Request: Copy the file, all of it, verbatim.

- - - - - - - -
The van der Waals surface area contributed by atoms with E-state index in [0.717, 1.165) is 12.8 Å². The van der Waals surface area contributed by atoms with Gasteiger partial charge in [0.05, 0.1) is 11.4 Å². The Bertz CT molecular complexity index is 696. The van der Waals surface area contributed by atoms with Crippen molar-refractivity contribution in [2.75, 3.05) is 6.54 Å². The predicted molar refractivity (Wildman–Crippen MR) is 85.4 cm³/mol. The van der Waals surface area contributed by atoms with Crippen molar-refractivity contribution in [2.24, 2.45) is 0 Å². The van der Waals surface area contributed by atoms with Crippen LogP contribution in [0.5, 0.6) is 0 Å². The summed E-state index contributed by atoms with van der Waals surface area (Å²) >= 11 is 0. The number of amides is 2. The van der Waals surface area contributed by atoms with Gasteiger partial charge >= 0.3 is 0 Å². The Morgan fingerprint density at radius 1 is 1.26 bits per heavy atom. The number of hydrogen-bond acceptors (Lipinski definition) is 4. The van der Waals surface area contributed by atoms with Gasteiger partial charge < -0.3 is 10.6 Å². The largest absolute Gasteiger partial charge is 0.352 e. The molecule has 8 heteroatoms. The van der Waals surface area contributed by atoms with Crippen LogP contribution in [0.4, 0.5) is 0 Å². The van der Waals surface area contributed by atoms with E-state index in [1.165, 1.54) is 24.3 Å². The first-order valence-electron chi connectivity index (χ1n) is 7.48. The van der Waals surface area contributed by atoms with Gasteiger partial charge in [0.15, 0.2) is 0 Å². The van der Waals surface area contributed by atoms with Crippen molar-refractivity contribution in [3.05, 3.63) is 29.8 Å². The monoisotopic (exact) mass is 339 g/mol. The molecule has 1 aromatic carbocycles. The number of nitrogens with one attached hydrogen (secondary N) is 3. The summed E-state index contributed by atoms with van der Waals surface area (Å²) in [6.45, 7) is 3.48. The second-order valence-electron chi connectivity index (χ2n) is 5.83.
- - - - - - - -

The van der Waals surface area contributed by atoms with E-state index in [0.717, 1.165) is 12.8 Å². The van der Waals surface area contributed by atoms with Gasteiger partial charge in [0.05, 0.1) is 11.4 Å². The Bertz CT molecular complexity index is 696. The van der Waals surface area contributed by atoms with Crippen molar-refractivity contribution in [2.75, 3.05) is 6.54 Å². The predicted molar refractivity (Wildman–Crippen MR) is 85.4 cm³/mol. The van der Waals surface area contributed by atoms with Crippen molar-refractivity contribution in [2.24, 2.45) is 0 Å². The van der Waals surface area contributed by atoms with Crippen LogP contribution in [0.5, 0.6) is 0 Å². The summed E-state index contributed by atoms with van der Waals surface area (Å²) >= 11 is 0. The number of amides is 2. The van der Waals surface area contributed by atoms with Gasteiger partial charge >= 0.3 is 0 Å². The Morgan fingerprint density at radius 1 is 1.26 bits per heavy atom. The number of hydrogen-bond acceptors (Lipinski definition) is 4. The van der Waals surface area contributed by atoms with Gasteiger partial charge < -0.3 is 10.6 Å². The largest absolute Gasteiger partial charge is 0.352 e. The molecule has 8 heteroatoms. The van der Waals surface area contributed by atoms with Crippen LogP contribution in [0.4, 0.5) is 0 Å². The van der Waals surface area contributed by atoms with E-state index in [1.165, 1.54) is 24.3 Å². The first-order valence-electron chi connectivity index (χ1n) is 7.48. The van der Waals surface area contributed by atoms with Gasteiger partial charge in [0.15, 0.2) is 0 Å². The van der Waals surface area contributed by atoms with Crippen molar-refractivity contribution in [3.05, 3.63) is 29.8 Å². The monoisotopic (exact) mass is 339 g/mol. The molecule has 1 aromatic carbocycles. The number of nitrogens with one attached hydrogen (secondary N) is 3. The summed E-state index contributed by atoms with van der Waals surface area (Å²) in [6.45, 7) is 3.48. The second-order valence-electron chi connectivity index (χ2n) is 5.83.